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Nanotechnology

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Overview

Nanotechnology is the understanding, manipulation, and control of matter at dimensions of roughly 1 to 100 nanometers, which is near-atomic scale, to produce new materials, devices, and structures. One nanometer is one-billionth of a meter. Putting this size into perspective, a single human hair is about 80,000 nanometers in width and a red blood cell is about 7,000 nanometers in diameter.

Engineered nanoscale materials or nanomaterials are materials that have been purposefully manufactured, synthesized, or manipulated to have a size with at least one dimension in the range of approximately 1 to 100 nanometers and that exhibit unique properties determined by their size.

The following questions link to resources that provide safety and health information relevant to nanotechnology.

OSHA Standards

What OSHA standards apply?

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Nanotechnology Applications

What is nanotechnology and its current and potential applications?

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Health Effects

What are potential health effects and workplace controls related to nanotechnology?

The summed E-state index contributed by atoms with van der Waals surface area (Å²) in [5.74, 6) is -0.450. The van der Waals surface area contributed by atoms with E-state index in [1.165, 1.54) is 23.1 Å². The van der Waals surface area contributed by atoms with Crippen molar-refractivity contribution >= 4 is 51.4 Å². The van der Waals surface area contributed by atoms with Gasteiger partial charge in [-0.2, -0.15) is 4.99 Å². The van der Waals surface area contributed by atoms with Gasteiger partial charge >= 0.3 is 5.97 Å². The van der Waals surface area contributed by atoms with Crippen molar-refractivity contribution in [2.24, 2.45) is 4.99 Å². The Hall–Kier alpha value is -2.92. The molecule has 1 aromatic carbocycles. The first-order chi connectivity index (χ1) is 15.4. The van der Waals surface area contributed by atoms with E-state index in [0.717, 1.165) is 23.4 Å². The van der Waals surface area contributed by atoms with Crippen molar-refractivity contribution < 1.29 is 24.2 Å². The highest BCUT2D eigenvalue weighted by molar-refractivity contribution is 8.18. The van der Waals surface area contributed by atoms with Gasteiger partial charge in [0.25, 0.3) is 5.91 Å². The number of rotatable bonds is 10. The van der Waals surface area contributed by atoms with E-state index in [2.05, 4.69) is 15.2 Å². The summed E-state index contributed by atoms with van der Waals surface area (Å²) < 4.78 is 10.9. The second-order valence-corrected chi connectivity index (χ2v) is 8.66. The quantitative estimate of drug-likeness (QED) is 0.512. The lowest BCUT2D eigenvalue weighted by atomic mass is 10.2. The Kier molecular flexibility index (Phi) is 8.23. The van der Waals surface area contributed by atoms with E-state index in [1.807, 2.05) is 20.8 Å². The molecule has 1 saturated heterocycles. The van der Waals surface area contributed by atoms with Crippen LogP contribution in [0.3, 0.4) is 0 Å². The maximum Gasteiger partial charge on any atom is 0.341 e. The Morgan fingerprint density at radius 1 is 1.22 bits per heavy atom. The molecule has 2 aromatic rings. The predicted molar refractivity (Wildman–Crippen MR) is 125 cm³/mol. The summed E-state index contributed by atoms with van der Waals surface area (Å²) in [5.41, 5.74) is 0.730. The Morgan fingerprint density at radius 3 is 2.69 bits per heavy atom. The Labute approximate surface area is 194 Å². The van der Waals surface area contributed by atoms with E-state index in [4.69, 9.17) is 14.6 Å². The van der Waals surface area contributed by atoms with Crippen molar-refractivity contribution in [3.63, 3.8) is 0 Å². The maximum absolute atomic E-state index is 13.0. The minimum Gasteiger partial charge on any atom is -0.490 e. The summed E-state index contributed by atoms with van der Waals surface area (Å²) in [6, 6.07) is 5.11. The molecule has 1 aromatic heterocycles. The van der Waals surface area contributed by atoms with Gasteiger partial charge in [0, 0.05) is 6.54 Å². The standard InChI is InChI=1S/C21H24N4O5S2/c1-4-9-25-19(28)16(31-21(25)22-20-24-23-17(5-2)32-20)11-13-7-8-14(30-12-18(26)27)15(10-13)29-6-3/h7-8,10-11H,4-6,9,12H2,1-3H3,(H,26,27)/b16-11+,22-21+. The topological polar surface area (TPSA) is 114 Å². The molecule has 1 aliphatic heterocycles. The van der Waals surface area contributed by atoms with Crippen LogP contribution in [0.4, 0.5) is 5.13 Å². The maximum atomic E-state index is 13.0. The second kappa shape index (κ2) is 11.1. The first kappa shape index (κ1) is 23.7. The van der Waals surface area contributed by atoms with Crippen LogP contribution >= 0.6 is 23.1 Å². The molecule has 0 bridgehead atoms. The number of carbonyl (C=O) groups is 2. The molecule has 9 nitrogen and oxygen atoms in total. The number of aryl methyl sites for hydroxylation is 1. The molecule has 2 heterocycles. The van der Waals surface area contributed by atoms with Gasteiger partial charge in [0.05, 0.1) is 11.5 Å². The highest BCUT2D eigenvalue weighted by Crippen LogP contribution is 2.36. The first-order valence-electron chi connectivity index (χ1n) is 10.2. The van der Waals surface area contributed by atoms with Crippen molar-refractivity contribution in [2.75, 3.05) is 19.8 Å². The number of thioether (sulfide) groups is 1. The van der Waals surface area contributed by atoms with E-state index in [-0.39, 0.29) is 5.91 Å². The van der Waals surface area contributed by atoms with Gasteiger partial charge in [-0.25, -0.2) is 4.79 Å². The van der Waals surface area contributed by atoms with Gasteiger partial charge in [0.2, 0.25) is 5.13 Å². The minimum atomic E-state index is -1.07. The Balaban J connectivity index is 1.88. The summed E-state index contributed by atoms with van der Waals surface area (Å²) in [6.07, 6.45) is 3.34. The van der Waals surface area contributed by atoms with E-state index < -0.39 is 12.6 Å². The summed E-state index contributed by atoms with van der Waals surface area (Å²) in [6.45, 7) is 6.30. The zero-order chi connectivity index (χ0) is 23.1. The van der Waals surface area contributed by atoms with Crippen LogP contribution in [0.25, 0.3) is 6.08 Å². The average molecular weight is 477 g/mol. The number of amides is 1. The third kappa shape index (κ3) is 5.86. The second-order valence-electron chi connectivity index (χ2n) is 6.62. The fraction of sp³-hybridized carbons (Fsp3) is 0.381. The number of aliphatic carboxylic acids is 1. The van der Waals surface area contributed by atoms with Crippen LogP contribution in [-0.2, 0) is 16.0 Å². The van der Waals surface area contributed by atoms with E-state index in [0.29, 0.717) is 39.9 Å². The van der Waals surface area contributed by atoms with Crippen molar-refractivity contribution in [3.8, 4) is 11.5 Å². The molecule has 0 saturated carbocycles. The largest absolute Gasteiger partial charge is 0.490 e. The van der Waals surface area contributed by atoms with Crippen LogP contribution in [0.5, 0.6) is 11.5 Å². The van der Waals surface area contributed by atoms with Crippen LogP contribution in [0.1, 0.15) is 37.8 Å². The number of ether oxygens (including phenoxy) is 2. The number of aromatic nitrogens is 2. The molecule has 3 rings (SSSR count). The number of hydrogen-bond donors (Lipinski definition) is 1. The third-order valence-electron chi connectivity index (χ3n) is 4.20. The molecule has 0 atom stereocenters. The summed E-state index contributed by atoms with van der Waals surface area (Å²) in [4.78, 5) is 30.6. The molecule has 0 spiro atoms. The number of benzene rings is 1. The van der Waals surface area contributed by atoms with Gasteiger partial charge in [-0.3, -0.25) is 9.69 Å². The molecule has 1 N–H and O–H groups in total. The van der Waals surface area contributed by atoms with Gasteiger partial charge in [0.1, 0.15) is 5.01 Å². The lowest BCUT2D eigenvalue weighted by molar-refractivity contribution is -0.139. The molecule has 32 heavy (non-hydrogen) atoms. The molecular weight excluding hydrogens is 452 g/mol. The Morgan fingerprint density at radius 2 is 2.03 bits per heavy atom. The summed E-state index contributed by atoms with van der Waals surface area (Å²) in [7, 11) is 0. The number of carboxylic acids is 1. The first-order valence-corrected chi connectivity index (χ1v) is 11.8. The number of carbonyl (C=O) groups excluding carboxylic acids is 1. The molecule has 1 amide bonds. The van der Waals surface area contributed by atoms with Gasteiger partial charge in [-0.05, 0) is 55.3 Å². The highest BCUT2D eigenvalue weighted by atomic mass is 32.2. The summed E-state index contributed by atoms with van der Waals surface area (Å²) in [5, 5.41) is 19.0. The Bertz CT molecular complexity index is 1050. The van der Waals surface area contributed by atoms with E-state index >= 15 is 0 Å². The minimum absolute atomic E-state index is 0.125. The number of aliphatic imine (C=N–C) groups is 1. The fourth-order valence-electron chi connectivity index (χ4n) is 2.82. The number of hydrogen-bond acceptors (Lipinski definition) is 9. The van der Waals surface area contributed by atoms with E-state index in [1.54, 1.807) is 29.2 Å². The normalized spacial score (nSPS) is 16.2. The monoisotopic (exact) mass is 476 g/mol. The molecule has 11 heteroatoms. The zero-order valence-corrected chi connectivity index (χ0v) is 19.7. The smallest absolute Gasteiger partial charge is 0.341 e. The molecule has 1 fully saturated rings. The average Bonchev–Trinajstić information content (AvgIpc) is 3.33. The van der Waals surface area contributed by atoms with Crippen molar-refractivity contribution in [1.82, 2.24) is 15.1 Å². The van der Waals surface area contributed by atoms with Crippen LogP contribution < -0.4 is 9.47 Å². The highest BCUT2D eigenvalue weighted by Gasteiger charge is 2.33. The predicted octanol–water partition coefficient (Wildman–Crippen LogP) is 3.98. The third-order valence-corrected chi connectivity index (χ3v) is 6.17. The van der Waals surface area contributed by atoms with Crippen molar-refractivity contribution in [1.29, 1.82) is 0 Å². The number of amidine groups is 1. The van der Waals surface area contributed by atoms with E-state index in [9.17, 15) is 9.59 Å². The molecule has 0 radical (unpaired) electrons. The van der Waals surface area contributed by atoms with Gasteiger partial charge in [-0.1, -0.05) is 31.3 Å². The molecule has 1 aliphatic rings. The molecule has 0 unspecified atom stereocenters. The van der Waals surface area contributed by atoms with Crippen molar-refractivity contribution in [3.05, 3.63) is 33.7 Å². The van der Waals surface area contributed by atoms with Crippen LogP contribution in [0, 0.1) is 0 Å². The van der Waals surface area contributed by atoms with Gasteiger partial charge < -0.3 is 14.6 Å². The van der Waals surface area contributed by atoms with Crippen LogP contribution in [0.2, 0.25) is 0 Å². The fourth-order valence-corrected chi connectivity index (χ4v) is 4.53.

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Research Priorities

What are the health and safety research priorities for nanotechnology?

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Additional Resources

Where can I find additional information?

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Workers' Rights

Workers have the right to:

  • Working conditions that do not pose a risk of serious harm.
  • Receive information and training (in a language and vocabulary the worker understands) about workplace hazards, methods to prevent them, and the OSHA standards that apply to their workplace.
  • Review records of work-related injuries and illnesses.
  • File a complaint asking OSHA to inspect their workplace if they believe there is a serious hazard or that their employer is not following OSHA's rules. OSHA will keep all identities confidential.
  • Exercise their rights under the law without retaliation, including reporting an injury or raising health and safety concerns with their employer or OSHA. If a worker has been retaliated against for using their rights, they must file a complaint with OSHA as soon as possible, but no later than 30 days.

For additional information, see OSHA's Workers page.

How to Contact OSHA

Under the Occupational Safety and Health Act of 1970, employers are responsible for providing safe and healthful workplaces for their employees. OSHA's role is to ensure these conditions for America's working men and women by setting and enforcing standards, and providing training, education and assistance. For more information, visit www.osha.gov or call OSHA at 1-800-321-OSHA (6742), TTY 1-877-889-5627.

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